Know the kinetic mechanism of your modifier
Before starting with properly designed measurements aimed at gathering new data, one should be prepared to master not only expected but also apparently odd results. As an example, inhibition at low substrate concentration can first disappear and then turn into net activation just by increasing the substrate concentration while the modifier concentration remains constant.
Systematics = Taxonomy + Nomenclature.
The two subsections herein will describe the properties of the basic modifier mechanisms
but they will be maintained consistent throughout. The table below lists the symbols, their meaning and the default units.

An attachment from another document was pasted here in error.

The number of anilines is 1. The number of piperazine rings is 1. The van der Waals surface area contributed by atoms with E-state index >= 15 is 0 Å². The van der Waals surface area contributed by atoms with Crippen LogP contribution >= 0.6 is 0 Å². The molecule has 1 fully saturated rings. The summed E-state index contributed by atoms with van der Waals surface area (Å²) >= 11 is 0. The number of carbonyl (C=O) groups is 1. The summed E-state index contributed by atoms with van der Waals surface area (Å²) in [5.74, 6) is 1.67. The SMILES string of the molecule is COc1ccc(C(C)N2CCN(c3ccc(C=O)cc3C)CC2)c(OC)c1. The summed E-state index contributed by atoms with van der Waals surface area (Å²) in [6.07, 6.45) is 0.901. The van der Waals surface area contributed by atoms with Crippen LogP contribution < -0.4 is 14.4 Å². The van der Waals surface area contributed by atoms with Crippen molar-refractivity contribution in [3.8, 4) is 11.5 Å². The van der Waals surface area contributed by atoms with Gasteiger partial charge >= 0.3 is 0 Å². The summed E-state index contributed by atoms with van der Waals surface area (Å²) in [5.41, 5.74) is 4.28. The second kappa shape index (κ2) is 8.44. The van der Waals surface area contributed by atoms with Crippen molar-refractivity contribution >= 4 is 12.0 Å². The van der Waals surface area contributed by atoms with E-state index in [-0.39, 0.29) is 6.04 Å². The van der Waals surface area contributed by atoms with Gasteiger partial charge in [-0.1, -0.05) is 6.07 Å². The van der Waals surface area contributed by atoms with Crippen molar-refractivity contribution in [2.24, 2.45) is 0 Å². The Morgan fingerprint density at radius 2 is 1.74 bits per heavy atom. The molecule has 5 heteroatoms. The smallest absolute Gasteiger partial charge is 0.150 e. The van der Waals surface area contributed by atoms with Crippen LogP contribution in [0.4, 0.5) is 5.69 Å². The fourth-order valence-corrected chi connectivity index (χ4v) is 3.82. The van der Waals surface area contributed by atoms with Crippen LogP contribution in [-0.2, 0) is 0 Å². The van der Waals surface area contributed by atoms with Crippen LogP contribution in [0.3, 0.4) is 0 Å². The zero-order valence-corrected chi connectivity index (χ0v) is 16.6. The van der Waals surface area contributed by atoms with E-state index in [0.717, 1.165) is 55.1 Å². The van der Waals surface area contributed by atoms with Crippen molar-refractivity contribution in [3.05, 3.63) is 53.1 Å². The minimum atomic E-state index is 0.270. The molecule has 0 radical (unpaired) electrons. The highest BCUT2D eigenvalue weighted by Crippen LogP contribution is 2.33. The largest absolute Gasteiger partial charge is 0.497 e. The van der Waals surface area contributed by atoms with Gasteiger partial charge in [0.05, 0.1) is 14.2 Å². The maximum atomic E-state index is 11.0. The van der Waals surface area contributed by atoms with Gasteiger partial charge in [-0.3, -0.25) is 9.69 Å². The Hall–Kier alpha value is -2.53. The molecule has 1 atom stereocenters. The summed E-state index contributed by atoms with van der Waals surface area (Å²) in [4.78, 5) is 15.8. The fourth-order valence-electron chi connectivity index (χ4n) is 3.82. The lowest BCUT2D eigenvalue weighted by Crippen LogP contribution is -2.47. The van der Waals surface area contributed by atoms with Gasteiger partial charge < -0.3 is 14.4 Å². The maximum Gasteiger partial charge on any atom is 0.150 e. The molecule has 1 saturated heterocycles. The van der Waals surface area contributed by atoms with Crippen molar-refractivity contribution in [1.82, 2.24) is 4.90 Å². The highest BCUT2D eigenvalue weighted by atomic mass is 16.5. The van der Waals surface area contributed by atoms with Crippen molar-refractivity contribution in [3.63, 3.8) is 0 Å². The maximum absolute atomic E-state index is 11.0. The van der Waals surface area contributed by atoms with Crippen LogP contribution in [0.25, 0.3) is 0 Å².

|app||as superscript to a parameter = apparent value in the presence of modifier||-|
|[E], [S], [X]||Free concentrations of enzyme, substrate and modifier, respectively||μM|
|KX||Inhibition or activation dissociation constant of the modifier||μM|
|Km/kcat||Reciprocal specificity constant||µM s|
|v0||Initial velocity in the absence of modifier||µM s−1|
|vX||Initial velocity in the presence of modifier||µM s−1|
|v||Generic initial velocity||µM s−1|
|v/[E]t||Initial velocity divided by the total, titrated enzyme active site concentration||s−1|
|σ = [S]/Km||Normalized substrate concentration||pure number|
|σ/(1+σ)||Specific velocity||pure number|
|α||Reciprocal allosteric coupling constant||pure number|
|β||Factor by which the modifier affects the catalytic constant||pure number|